Take the 2-minute tour ×
Stack Overflow is a question and answer site for professional and enthusiast programmers. It's 100% free, no registration required.

I have a list say:

['batting average', '306', 'ERA', '1710']

How can I convert the intended numbers without touching the strings?

Thank you for the help.

share|improve this question

4 Answers 4

up vote 41 down vote accepted
changed_list = [int(f) if f.isdigit() else f for f in original_list]
share|improve this answer
3  
An elegant one-liner. Behold the power of list comprehensions. –  mkClark May 4 '09 at 22:07
    
was thinking on similar lines –  Nope Jul 28 '09 at 1:31
    
good solution but what if list has float values also ['batting average', '306', 'ERA', '1710.5'] –  d.putto Jan 14 '13 at 14:29
    
@d.putto added an answer to your question –  sarul Apr 24 at 14:50

The data looks like you would know in which positions the numbers are supposed to be. In this case it's probably better to explicitly convert the data at these positions instead of just converting anything that looks like a number:

ls = ['batting average', '306', 'ERA', '1710']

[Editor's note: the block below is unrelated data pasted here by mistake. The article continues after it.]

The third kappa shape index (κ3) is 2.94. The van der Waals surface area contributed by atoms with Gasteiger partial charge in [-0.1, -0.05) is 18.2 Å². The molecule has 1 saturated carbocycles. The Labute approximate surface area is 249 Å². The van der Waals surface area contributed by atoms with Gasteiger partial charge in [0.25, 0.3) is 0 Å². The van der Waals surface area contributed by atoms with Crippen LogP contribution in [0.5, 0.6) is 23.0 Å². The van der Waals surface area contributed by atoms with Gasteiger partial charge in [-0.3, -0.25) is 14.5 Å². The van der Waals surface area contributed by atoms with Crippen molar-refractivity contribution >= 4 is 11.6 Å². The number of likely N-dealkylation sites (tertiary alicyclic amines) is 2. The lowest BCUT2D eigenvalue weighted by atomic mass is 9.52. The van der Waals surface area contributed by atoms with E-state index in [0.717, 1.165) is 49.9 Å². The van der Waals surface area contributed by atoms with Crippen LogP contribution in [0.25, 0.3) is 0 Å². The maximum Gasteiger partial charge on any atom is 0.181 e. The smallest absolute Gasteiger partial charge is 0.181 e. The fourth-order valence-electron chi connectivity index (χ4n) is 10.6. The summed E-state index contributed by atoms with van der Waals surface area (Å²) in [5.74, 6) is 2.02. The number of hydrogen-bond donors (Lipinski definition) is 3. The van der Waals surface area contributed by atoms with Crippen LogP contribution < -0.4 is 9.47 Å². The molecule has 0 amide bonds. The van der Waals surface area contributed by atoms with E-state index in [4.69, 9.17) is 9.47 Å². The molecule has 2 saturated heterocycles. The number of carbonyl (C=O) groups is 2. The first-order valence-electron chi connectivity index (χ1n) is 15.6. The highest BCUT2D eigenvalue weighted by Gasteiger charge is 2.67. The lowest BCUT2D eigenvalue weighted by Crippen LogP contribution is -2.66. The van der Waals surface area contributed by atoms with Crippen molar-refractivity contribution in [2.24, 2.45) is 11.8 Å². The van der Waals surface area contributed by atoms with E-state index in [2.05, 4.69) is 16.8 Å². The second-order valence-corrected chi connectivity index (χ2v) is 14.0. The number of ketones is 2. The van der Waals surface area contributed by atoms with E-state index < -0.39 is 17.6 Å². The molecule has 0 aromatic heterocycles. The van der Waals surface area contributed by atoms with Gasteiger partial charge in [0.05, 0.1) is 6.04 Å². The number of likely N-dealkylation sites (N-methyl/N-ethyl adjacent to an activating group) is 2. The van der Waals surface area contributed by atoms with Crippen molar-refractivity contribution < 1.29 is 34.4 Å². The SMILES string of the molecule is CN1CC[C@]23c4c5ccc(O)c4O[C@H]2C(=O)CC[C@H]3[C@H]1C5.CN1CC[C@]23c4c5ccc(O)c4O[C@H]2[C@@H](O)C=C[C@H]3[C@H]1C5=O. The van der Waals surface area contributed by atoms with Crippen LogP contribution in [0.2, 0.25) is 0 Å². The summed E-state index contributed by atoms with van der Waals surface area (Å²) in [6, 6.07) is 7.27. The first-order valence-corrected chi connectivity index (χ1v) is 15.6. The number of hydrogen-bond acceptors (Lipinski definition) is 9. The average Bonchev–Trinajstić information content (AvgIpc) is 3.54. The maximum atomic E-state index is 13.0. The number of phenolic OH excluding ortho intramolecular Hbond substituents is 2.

ls[1] = int(ls[1])
ls[3] = int(ls[3])
share|improve this answer
    
Yep this is the best solution for the static case, while Alex's is best for the dynamic case. –  Unknown May 4 '09 at 6:20

Try this:

def convert( someList ):
    for item in someList:
        try:
            yield int(item)
        except ValueError:
            yield item

newList= list( convert( oldList ) )
share|improve this answer
a= ['batting average', '306', 'ERA', '1710.5']

[f if sum([c.isalpha() for c in f]) else float(f) for f in a ]

if your list contains float, string and int (as pointed about by @d.putto in the comment)

share|improve this answer
1  
sum([c.isalpha() for c in f]) is quite a sub-optimal way to check "if any character in f is alphabetic" - try any(c.isalpha() for c in f) for improved readability and performance. Of course, both will fail if f equals for example '!' -- a string that's not a number but has no alphanumeric chars -- and also fail to convert e.g '1.7e3' -- a string that contains an alphanumeric char but would nevertheless be perfectly fine to pass as the argument to float ("exponential notation"). –  Alex Martelli Apr 27 at 17:27
    
true. good point...posted it just to answer d.putto's specific contrived example. Should have put in more thought before posting my half baked answer ! –  sarul Apr 27 at 22:26

Your Answer

 
discard

By posting your answer, you agree to the privacy policy and terms of service.

Not the answer you're looking for? Browse other questions tagged or ask your own question.